Hackers block electronic sex toy during use to ask for “ransom” in bitcoin

Key facts:
  • Victims who agreed to the blackmail paid 0.02 BTC (about $ 600).

  • The manufacturing company updated the API of its devices to correct the failure.

Researchers found and published the source code used by a group of hackers to execute an attack on ransomware to a sex toy from the Chinese company Qiui, known as the CellMate (male chastity cage). The device works with technology based on the Internet of Things (IoT).

The code used to perform the ransomware it was identified as ChastityLock. A user victim of the attack handed it over to the group vx-underground, for investigative purposes.

The attacks have been going on since the end of last year, when a group of hackers began to remotely block the application during its use, leaving many users locked in the device. Then they asked those affected for a payment of 0.02 bitcoin (USD 250 for when the attacks began and USD 600 to the current date) to be able to unlock them.

In the tweet Vx-subterranean highlighted: “We have received the source code of IoT Ransomware that targets male chastity devices.” There he shared the link to access ChastityLock. Source: @vxunderground / twitter.com

The code used for the attacks includes a series of commands that randomly choose devices and send the following message: “hahaha I have your dick now, send 0.02 bitcoin or you will be blocked forever.” Indoors the BTC address where the money should be sent is specified.

He CellMate It works like a cage to enclose the male member and is operated remotely through an application. At the beginning of the attacks, it only allowed unlocking through a programming interface (API, for its acronym in English) that connected the device with the cell phone using a password.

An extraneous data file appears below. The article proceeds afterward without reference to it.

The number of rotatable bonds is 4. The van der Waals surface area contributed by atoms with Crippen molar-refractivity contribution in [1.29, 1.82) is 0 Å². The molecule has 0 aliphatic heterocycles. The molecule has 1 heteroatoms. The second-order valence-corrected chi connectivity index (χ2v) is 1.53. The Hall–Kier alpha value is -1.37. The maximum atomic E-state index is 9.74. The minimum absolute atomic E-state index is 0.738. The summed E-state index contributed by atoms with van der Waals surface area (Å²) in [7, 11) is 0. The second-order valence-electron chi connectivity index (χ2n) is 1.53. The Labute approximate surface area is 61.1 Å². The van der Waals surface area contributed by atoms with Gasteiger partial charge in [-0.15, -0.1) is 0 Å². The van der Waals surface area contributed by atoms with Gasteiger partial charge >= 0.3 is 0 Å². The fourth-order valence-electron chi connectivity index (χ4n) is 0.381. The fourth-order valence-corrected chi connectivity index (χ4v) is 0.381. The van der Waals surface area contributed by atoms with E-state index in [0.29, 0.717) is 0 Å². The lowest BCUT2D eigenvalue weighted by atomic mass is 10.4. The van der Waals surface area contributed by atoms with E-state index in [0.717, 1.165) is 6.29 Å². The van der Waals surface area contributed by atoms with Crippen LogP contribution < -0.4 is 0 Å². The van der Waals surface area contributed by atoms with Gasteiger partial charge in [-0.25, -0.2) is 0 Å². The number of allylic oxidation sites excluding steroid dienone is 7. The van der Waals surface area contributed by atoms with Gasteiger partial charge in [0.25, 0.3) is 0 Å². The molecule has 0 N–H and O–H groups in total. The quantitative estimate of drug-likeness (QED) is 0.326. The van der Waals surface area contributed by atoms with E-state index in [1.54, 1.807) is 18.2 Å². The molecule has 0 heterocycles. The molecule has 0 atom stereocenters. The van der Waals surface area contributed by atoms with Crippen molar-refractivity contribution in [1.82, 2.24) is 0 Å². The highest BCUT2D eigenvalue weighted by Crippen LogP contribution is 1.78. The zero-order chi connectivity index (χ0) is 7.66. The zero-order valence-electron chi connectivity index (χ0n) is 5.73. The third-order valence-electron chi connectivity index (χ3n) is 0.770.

When the attacks began, those who were affected panicked and agreed to pay the 0.02 bitcoin. Some were blocked more than once. Others users did not give in to blackmail and contacted the manufacturer to give them access to their devices again. Behind the hack the manufacturing company decided to add some improvements to the devices, including a manual disassembly method.

An attack ransomware what could be avoided

In June of last year TechCrunch researchers they detected bugs in the sex toy API and warned the company. Months later, Qiui made an update that worked for those who bought new devices, but existing users have continued to operate with the same insecure interface.

By October 2020 researchers from Pen Test Partners they discovered another series of security vulnerabilities that affected these devices. Among them, was the ability to access the personal data of users such as: location, password, private chats, name, phone number, date of birth, the exact coordinates of where you opened the application and your memberCode (member code).

However, it was not until the first attacks occurred, at the end of the year, that the manufacturer corrected the security flaws and released the new version of its API that, in theory, should already be secure.

Unfortunately, as we reported in CriptoNoticias, in the year 2020 the coronavirus pandemic was lent for many cyberattacks to occur. An example was the attack, also with a ransomware, what suffered the production company of Master Chef and Black Mirror in November.

In that same month, another hack Through which more than 50 GB of information was stolen from the government of the National Directorate of Roads. They asked for a payment in cryptocurrencies.

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